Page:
Fruity trick fights blood sugar spikes

Diabetes is a disease where the body inefficiently produces or responds to insulin, causing issues with the way the body metabolizes carbohydrates. This results in high blood sugar.

Fortunately, type II diabetes is preventable and reversible, by controlling simple carbohydrate consumption (e.g., refined and processed breads, crackers, pasta, white sugar). And while a balanced diet should contain fresh fruit, until recently diabetics (and their physicians) have thought to avoid it thinking the sugars would negatively affect the diabetic condition.

But research points to the opposite effect, finding that consuming fresh fruit can reduce incidence of diabetes and diabetic vascular complications. Let’s have a look.

The fruit-diabetes study

The online journal PLOS Medicine, reported on a massive four-year and nearly-half-million subject nationwide China Kadoorie Biobank study looking at the effects of consuming fresh fruit on diabetes. For the study, researchers studied adults aged 30–79 from 10 different localities across China.

In this epidemiological study in Chinese adults, researchers found that those who consumed more fresh fruit also had “significantly lower risk of diabetes and, among diabetic individuals, lower risks of death and development of major vascular complications.”

The research findings

  • Among individuals who were free of diabetes at the start of the study, daily consumption of fresh fruit was associated with a 12% lower relative risk of developing diabetes, compared to never or rarely consuming fresh fruit.
  • Among individuals who had diabetes prior to the start of the study, consuming fresh fruit more than three days a week was associated with a 17% lower relative risk of dying from any cause and a 13%–28% lower risk of developing diabetes-related complications affecting large blood vessels (e.g., ischemic heart disease and stroke) and small blood vessels (i.e., kidney diseases, eye diseases, and neuropathy) than those who consumed fruit less than one day per week.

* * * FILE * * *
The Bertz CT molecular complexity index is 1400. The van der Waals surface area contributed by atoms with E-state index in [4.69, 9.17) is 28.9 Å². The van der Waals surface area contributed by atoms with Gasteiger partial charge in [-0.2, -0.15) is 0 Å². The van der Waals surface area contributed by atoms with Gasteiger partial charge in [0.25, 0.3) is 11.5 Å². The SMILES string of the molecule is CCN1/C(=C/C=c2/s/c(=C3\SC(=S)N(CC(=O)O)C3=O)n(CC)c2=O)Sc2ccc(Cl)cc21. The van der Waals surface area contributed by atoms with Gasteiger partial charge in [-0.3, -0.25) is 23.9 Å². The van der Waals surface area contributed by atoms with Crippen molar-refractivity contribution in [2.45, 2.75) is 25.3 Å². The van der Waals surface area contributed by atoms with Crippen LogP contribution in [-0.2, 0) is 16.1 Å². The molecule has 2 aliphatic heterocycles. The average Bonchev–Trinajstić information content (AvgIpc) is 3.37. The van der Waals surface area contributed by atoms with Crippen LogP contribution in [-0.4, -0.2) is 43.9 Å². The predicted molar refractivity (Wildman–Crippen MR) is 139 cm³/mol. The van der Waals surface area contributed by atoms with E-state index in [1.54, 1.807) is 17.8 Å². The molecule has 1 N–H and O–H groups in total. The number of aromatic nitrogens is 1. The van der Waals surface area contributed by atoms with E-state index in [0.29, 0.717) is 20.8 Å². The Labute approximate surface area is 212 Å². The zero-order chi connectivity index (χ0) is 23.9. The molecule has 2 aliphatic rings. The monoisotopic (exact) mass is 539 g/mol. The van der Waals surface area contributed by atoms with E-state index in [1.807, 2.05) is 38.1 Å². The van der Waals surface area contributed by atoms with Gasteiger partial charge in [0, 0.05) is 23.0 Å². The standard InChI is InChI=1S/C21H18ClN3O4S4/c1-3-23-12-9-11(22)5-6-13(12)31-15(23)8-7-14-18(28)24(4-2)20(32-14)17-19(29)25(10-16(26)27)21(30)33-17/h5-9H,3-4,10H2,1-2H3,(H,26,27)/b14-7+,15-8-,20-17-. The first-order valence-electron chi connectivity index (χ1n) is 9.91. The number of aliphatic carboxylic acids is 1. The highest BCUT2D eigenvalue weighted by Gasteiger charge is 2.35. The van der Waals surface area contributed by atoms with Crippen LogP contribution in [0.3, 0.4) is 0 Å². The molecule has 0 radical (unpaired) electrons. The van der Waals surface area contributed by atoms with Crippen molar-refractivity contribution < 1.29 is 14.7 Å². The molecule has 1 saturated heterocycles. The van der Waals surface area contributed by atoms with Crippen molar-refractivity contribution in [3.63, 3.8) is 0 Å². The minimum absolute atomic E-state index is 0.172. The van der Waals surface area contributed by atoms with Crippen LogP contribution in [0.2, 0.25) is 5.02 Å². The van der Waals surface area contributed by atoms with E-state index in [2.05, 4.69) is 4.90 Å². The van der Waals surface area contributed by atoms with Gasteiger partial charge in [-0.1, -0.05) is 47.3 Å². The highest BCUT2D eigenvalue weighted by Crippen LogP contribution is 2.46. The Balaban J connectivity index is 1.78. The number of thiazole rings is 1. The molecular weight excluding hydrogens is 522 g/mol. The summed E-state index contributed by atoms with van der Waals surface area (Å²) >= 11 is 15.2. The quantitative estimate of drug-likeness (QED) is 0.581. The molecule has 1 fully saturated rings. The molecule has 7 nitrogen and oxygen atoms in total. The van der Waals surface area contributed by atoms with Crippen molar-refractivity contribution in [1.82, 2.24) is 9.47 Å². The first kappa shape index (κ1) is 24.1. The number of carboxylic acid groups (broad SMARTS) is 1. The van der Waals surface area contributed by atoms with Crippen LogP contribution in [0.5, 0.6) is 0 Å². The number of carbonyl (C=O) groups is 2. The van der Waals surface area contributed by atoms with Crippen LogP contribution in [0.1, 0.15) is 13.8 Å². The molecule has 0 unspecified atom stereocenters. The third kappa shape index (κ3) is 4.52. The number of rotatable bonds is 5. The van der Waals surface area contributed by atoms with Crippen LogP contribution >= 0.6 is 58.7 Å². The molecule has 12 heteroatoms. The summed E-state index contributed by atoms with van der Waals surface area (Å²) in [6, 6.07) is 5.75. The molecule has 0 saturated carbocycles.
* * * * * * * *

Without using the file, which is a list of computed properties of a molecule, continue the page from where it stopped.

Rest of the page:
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Low-glycemic fruit may be best

What is important in controlling for blood sugar issues generally, and especially diabetic control, is to keep the body from having blood sugar spikes. One way to do this is to refrain from consuming simple carbohydrates and from drinking fruit juice…

A pasteurized glass of juice bought at the supermarket, even if it’s organic, is too rich in sugar for anybody’s good. Plus, it’s had many of its beneficial compounds taken out — most importantly, the fiber.

The way to reduce the speed of how fast sugar enters the blood is to consume fiber with it. So while consuming whole fruit, you will of course still get the sugar — but since you are also getting its fiber you avoid the blood sugar spikes.

The glycemic index (GI) rate is a measure of how quickly carbohydrates affect blood sugar levels. You generally want to consume foods (especially fruits) that have a low glycemic score between 55-69. Consuming fruits with a lower score means the food takes longer for your blood sugar level to rise.

Because of their fiber content, whole fruit is best for diabetics, especially those with a low to moderate glycemic score.

10 low glycemic fruits for diabetes

  1. Cherries = GI of 20
  2. Grapefruit = GI of 25
  3. Dried Apricots = GI of 32
  4. Pears = GI of 38
  5. Apples = GI of 39
  6. Oranges = GI of 40
  7. Plums = GI of 40
  8. Strawberries = GI of 41 (most berries have a low glycemic score)
  9. Peaches = GI of 42
  10. Grapes = GI of 53

Conclusion

If you have diabetes or are at risk by being pre-diabetic, please eat more fresh fruit! The results of the China study, and suggestions to eat rather than drink your fruit, was also found true in a study led by Harvard School of Public Health (HSPH) researchers, who found:

“Eating more whole fruits, particularly blueberries, grapes, and apples, was significantly associated with a lower risk of type 2 diabetes, according to a new study led by Harvard School of Public Health (HSPH) researchers. Greater consumption of fruit juices was associated with a higher risk of type 2 diabetes.”

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Dr. Mark Wiley

By Dr. Mark Wiley

Dr. Mark Wiley is an internationally renowned mind-body health practitioner, author, motivational speaker and teacher. He holds doctorates in both Oriental and alternative medicine, has done research in eight countries and has developed a model of health and wellness grounded in a self-directed, self-cure approach. Dr. Wiley has written 14 books and more than 500 articles. He serves on the Health Advisory Boards of several wellness centers and associations while focusing his attention on helping people achieve healthy and balanced lives through his work with Easy Health Options® and his company, Tambuli Media.